Emily Ho 16:09
you’re in good shape and I think it’s tantamount I think the real distinction is tantamount to are you buying followers, which is how I look at it is are you paying to be included on this thing? And then point of entry for them to get this thing is to follow you. And my, my thought, that’s the same as buying followers.
Jason Falls 16:29
So fashion and beauty is a space that in many ways, I think has kind of led the way for influencer marketing. How far back how early in the evolution of I guess social media were brands reaching out and connecting to online influencers in that space.
Emily Ho 16:46
I mean, I can’t speak to everything also because I’m specifically in plus size fashion, which were just an entirely different scale, a very tiny cog in the wheel of what fashion is but I know even as far as you know, seven years ago getting reached out by to Kohl’s you know, wanting to give her a free pair of tennis shoes to style them in a cute way. That that has definitely been happening I think really with the, you know, massive blow up of Instagram when there was a more visual platform versus a long form blog post that definitely kind of kick things into super high gear and that’s when the typical what I think, you know, life person would think of as an influencer, you know, you mentioned a Kardashian or you mentioned you know, someone like a pink peonies or someone who has been in this for forever and just their lifestyle and their photos just look like do you have a professional following you all the time and sometimes they do. So they’ll pull teams and and i think that that you know turning content that way and you could see what happened to fashion magazines that are continuing to fold because if you want you know beautiful content you can get you know high quality editorial content on Instagram from some of your favorite for creators, so I think really Instagram kind of flipped the switch there when that came out because that’s everyone wants to show off kind of what they’re wearing.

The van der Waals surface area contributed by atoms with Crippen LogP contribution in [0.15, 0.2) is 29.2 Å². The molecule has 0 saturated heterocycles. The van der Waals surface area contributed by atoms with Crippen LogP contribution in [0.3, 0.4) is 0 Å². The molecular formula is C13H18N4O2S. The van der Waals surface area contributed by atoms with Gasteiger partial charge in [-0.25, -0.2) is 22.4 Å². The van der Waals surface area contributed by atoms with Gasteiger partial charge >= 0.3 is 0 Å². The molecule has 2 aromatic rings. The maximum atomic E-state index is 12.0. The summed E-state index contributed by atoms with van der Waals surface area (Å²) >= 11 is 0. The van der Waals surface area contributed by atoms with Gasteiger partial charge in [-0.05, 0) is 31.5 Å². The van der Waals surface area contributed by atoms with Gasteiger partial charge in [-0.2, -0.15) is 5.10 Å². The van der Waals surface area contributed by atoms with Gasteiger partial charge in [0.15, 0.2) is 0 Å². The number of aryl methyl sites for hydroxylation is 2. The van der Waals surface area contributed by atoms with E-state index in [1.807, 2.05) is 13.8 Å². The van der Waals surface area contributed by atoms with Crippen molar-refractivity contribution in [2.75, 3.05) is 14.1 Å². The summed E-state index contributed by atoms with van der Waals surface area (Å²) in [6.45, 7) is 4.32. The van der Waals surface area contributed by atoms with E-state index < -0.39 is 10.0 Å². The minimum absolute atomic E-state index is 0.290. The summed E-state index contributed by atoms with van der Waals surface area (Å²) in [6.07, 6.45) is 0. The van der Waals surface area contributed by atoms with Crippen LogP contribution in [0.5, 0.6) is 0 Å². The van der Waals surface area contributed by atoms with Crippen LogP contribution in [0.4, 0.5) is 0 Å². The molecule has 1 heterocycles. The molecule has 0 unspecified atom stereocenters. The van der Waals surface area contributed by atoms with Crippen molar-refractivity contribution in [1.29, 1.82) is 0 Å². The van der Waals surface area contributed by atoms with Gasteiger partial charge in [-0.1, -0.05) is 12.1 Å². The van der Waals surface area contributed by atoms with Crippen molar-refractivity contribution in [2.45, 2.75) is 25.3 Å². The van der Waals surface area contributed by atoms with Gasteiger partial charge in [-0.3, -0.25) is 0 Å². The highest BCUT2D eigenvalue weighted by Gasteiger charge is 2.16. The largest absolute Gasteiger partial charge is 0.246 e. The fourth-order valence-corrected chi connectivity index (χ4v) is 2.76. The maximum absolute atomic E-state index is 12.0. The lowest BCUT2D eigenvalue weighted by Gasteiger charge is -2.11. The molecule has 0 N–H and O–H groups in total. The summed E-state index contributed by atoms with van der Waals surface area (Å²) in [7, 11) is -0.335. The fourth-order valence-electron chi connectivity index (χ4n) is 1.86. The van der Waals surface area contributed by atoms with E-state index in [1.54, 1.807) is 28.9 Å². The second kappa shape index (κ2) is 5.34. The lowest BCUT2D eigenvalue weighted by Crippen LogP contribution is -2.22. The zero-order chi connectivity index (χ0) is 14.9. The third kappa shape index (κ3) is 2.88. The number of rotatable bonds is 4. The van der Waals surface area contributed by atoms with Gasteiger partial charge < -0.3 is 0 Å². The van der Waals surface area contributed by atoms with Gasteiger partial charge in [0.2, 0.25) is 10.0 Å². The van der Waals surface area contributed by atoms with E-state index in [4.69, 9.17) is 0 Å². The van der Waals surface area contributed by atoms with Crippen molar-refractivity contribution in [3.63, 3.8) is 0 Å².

Jason Falls 18:09